Through health and nutrition education, Christian Community Health Center is taking on the scourge of diabetes rampant among its patients and Southside Chicago.
Although more than 10% of the city’s population has diabetes, the prevalence among African Americans on the South Side is much higher – more than triple the city’s rate in some neighborhoods, a Chicago Department of Public Health database shows. The diabetes-related death rate among Black Chicagoans is 70% higher than that of other races, according to a city health department report.
In 2022, 9% of patients at Community Christian had been diagnosed with diabetes and nearly 50% were overweight or obese because of poor diets, lack of exercise and living in food deserts, which complicated their condition management.
With support from Blue Cross and Blue Shield of Illinois, the nonprofit health center hired a dietitian nutritionist and helped about 200 patients increase access to healthy foods and adopt healthier lifestyles.
Now, patients identified as having prediabetes are referred for wellness education to focus on prevention, says Shaune Freeman, the center’s population health and care management director. Patients newly diagnosed with diabetes and hypertension are referred for education on condition management.
“We’re able to see what’s realistic in terms of setting reasonable goals and documenting them in patient charts,” he says. “Patients and providers are actively having conversations about what’s realistic for them and setting smart goals. We can do all of this in-house.”
Christian Community is among several BCBSIL Blue Impact℠ grant recipients statewide working to address social determinants of health, including nutrition and access to transportation and physical activity.
“As we find new ways to help improve public health in the 102 Illinois counties we serve, we make grants available to organizations that are committed to tackling the challenges of health equity,” says Tonita Cheatham, BCBSIL executive director of communications and community relations. “We look forward to building alliances with nonprofits that work to strengthen their communities.”
The partnership with Community Christian is critical in helping Chicago neighborhoods become healthier, says Dr. Derek Robinson, BCBSIL vice president and chief medical officer.
“People with diabetes are at risk for more serious health complications, but the good news is that it can be managed with education and lifestyle changes,” he says. “That’s why it’s our honor to support Christian Community Health Center and continue to support diabetes care by offering diabetes management programs, hosting diabetes screenings and distributing fresh produce at our Blue Door Neighborhood Center locations. Like Christian Community Health Center, we’re committed to raising awareness about diabetes and promoting prevention.”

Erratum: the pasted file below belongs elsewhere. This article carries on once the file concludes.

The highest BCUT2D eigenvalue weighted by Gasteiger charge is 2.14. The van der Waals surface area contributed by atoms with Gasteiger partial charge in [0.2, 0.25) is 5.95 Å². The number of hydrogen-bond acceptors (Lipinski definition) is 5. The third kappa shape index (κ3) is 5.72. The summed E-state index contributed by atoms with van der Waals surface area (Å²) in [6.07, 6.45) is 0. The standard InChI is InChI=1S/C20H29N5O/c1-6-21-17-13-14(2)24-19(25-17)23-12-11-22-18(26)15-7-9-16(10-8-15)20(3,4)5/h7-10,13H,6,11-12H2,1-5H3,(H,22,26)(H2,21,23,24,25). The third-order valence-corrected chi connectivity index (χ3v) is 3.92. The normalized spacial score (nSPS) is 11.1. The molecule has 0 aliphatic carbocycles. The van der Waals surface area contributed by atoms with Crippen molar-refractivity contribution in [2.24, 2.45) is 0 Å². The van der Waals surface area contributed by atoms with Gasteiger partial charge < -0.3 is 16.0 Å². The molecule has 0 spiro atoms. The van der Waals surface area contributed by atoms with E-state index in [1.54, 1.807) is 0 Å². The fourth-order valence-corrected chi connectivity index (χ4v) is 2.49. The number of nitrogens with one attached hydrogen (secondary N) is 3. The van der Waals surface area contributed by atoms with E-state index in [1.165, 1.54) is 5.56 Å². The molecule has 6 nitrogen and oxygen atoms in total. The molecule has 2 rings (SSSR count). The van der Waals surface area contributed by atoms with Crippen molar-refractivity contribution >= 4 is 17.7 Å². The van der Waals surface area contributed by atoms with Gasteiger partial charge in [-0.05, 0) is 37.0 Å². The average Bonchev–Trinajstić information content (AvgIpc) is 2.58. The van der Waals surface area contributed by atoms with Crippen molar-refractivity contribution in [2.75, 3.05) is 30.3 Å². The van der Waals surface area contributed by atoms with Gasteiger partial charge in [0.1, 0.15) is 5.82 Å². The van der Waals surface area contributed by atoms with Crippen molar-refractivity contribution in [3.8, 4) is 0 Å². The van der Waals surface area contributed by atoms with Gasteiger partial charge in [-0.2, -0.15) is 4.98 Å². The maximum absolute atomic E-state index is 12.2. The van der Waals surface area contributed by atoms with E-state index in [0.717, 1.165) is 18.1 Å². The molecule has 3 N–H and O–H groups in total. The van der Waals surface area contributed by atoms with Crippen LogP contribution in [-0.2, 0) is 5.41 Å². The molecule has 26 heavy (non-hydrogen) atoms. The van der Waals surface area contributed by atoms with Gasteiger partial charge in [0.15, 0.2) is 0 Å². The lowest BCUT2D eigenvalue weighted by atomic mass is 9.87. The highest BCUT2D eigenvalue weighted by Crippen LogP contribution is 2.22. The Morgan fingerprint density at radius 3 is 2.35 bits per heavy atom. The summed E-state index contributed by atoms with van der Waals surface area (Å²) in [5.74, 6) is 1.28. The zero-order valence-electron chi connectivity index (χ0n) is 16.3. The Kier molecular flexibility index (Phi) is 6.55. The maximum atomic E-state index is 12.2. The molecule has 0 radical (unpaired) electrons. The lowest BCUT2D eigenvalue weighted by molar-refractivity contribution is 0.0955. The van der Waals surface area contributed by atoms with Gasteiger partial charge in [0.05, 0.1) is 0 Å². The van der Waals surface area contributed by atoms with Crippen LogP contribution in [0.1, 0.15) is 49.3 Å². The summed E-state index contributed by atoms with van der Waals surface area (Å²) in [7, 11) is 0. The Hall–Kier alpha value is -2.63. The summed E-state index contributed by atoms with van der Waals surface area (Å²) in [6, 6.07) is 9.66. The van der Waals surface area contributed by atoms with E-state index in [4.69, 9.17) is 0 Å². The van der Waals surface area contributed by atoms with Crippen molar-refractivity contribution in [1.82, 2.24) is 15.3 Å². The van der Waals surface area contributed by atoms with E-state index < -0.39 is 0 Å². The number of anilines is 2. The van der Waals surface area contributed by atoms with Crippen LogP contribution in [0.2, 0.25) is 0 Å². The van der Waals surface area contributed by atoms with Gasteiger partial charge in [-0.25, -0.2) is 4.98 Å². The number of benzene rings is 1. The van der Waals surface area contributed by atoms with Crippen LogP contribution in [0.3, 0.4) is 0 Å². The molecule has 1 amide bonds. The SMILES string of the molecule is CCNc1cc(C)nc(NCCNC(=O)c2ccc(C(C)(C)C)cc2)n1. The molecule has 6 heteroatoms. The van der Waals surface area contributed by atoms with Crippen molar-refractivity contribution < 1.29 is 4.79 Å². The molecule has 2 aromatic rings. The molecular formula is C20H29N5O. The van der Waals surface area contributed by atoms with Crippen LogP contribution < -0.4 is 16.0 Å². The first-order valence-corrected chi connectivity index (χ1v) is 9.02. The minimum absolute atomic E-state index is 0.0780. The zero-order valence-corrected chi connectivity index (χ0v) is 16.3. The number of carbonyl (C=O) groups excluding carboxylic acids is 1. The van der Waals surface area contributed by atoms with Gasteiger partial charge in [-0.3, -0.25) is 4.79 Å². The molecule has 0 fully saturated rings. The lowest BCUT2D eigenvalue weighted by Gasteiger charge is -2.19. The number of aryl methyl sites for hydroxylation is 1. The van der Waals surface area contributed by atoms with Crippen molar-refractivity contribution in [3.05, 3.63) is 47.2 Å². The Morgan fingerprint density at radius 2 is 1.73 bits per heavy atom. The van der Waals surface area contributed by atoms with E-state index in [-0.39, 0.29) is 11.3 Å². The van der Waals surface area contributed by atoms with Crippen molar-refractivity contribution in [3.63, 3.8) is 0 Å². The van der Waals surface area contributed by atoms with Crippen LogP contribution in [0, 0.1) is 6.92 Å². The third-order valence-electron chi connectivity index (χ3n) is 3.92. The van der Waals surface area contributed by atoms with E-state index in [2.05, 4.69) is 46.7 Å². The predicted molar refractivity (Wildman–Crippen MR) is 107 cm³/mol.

For Freeman, sustainable disease management requires ensuring patients have the right tools such as blood pressure monitors and training to use them properly and consistently. Patients also learn how simple diet and lifestyles modifications can lead to significant improvements. Additionally, the health center offers exercise incentives and links patients to resources where they can access healthy foods and meet their wellness goals.
“By documenting the education in the patient record, all of us can be on the same page and reinforce these conversations with patients,” Freeman says.
The education has drastically improved outcomes for some patients, including a man who weighed 400 pounds, had sleep apnea and took several medications for diabetes. The program helped him drop his A1C level — a measure of blood sugar level over time — from 15 to 6. He’s lost 85 pounds, takes fewer medications and no longer has sleep apnea.
“We want patients to learn how the choices they make can help or hinder them in reaching their goals,” Freeman says.